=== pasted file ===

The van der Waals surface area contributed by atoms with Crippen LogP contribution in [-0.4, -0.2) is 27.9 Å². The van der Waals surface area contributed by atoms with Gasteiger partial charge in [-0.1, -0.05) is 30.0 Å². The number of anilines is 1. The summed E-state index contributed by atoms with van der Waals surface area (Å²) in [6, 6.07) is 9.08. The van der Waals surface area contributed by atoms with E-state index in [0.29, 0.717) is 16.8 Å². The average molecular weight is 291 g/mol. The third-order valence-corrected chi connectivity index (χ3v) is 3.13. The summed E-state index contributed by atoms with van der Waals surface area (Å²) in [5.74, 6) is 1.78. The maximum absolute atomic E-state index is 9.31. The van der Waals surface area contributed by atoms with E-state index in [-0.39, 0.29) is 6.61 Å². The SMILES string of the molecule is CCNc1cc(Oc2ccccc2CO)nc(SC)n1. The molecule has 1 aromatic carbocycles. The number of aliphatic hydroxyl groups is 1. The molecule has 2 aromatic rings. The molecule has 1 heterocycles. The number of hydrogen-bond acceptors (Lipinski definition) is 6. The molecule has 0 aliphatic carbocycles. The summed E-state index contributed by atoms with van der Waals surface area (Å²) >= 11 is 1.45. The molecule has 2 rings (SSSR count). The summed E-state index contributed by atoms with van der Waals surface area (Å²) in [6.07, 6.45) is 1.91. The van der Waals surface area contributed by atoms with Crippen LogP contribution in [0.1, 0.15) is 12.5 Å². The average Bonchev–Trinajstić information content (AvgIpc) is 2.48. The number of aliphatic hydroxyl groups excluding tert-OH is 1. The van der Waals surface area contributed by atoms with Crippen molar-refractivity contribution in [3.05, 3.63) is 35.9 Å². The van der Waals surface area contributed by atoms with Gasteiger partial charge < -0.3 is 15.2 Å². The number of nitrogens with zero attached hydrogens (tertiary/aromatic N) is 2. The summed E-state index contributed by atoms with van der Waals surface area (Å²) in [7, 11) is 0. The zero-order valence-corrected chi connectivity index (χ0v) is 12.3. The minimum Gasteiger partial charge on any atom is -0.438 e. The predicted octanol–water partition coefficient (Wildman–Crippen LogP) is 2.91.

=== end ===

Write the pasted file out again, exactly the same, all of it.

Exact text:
The van der Waals surface area contributed by atoms with Crippen LogP contribution in [-0.4, -0.2) is 27.9 Å². The van der Waals surface area contributed by atoms with Gasteiger partial charge in [-0.1, -0.05) is 30.0 Å². The number of anilines is 1. The summed E-state index contributed by atoms with van der Waals surface area (Å²) in [6, 6.07) is 9.08. The van der Waals surface area contributed by atoms with E-state index in [0.29, 0.717) is 16.8 Å². The average molecular weight is 291 g/mol. The third-order valence-corrected chi connectivity index (χ3v) is 3.13. The summed E-state index contributed by atoms with van der Waals surface area (Å²) in [5.74, 6) is 1.78. The maximum absolute atomic E-state index is 9.31. The van der Waals surface area contributed by atoms with E-state index in [-0.39, 0.29) is 6.61 Å². The SMILES string of the molecule is CCNc1cc(Oc2ccccc2CO)nc(SC)n1. The molecule has 1 aromatic carbocycles. The number of aliphatic hydroxyl groups is 1. The molecule has 2 aromatic rings. The molecule has 1 heterocycles. The number of hydrogen-bond acceptors (Lipinski definition) is 6. The molecule has 0 aliphatic carbocycles. The summed E-state index contributed by atoms with van der Waals surface area (Å²) >= 11 is 1.45. The molecule has 2 rings (SSSR count). The summed E-state index contributed by atoms with van der Waals surface area (Å²) in [6.07, 6.45) is 1.91. The van der Waals surface area contributed by atoms with Crippen LogP contribution in [0.1, 0.15) is 12.5 Å². The average Bonchev–Trinajstić information content (AvgIpc) is 2.48. The number of aliphatic hydroxyl groups excluding tert-OH is 1. The van der Waals surface area contributed by atoms with Crippen molar-refractivity contribution in [3.05, 3.63) is 35.9 Å². The van der Waals surface area contributed by atoms with Gasteiger partial charge < -0.3 is 15.2 Å². The number of nitrogens with zero attached hydrogens (tertiary/aromatic N) is 2. The summed E-state index contributed by atoms with van der Waals surface area (Å²) in [7, 11) is 0. The zero-order valence-corrected chi connectivity index (χ0v) is 12.3. The minimum Gasteiger partial charge on any atom is -0.438 e. The predicted octanol–water partition coefficient (Wildman–Crippen LogP) is 2.91.